The Education-Jobs Gap: Underemployment or Economic Democracy

By D. W. Livingstone | Go to book overview

INTRODUCTION
Reversing the Education-Jobs Optic

T]here is growing evidence of the extent of the under-used capacities of adults. . . . [Researchers] have documented the extraordinarily high average level of investment of time, effort and money by individuals into private learning projects. . . . The significance of this capacity for planning, managing and even financing private learning has not been readily appreciated by those who are responsible for promoting work-related learning.

--Organization for Economic Co-operation and Development, 1993, 30

The current employment situation entails an enormous waste of resources and an unacceptable level of human suffering. It has led to growing social exclusion, rising inequality between and within nations, and a host of social ills. It is thus both morally unacceptable and economically irrational.

-- Michael Hansenne, Director-General International Labor Office, 1995, 93

Let's begin with two apparently contradictory social facts. First, there are more highly educated people than ever before and their learning efforts continue to grow rapidly. Secondly, there is mass unemployment and underemployment of capable people. The growing gap between the unprecedented extent of collective knowledge of the people and the diminishing number of meaningful, sustaining jobs has become the major social problem of our times. This is the distinguishing character of the current education-jobs gap. There are now officially over 35 million unemployed people in the OECD countries, almost quadruple the average of the 1950s and 60s, when people generally spent much less time in learning activities (OECD 1994a,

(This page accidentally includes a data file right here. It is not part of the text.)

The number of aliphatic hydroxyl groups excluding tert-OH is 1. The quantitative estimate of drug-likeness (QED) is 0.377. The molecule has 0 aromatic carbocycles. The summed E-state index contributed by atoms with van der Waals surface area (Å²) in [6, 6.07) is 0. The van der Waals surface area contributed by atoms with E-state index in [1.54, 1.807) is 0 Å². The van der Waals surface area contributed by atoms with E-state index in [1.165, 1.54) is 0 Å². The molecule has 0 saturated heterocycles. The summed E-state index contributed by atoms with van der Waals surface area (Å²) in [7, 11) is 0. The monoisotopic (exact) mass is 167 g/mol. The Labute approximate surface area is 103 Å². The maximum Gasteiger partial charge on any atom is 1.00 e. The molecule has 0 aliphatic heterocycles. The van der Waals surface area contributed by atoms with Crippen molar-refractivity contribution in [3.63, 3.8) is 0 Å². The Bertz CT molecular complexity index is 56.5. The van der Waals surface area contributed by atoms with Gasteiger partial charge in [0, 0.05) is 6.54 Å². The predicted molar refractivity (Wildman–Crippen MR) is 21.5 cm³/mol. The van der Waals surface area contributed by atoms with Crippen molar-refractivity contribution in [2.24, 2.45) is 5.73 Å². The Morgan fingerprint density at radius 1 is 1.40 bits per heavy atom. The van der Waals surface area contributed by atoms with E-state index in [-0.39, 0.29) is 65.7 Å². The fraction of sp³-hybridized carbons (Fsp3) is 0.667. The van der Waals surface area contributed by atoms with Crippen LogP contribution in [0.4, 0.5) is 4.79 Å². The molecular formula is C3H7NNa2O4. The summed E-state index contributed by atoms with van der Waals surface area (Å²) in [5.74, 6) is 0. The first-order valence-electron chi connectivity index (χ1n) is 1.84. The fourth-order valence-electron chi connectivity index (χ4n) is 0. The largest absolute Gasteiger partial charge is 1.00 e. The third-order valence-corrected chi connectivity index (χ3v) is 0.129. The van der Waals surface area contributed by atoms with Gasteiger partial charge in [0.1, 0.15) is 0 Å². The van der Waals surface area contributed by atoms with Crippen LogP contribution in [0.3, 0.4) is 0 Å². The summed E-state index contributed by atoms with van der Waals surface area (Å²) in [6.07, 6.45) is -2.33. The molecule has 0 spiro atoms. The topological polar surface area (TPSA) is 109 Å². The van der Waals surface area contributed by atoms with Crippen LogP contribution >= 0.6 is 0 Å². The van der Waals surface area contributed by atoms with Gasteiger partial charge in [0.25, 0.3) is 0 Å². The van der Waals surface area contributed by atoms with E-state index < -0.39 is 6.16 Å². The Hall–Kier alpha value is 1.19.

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The Education-Jobs Gap: Underemployment or Economic Democracy
Table of contents

Table of contents

  • Title Page iii
  • Contents v
  • Tables and Figures ix
  • Preface xii
  • Acknowledgements xiv
  • Introduction Reversing the Education-Jobs Optic 1
  • 1 - The Knowledge Society: Pyramids and Icebergs of Learning 12
  • Introduction 12
  • Concluding Remarks 51
  • 2 - The Many Faces of Underemployment 52
  • Introduction 52
  • Concluding Remarks 94
  • 3 - Voices from the Gap: Underemployment and Lifelong Learning 97
  • 3 Voices from the Gap: Underemployment and Lifelong Learning 97
  • Concluding Remarks 131
  • 4 - Debunking the Knowledge Economy": The Limits of Human Capital Theory" 133
  • Introduction 133
  • Concluding Remarks 170
  • 5 - Explaining the Gap: Conflicts Over Knowledge and Work 173
  • Introduction 173
  • Concluding Remarks 223
  • 6 - Bridging the Gap: Prospects for Work Reorganization in Advanced Capitalism 226
  • Introduction 226
  • Concluding Remarks 274
  • Endnotes 276
  • Glossary of Acronyms 298
  • Bibliography 299
  • Index 331
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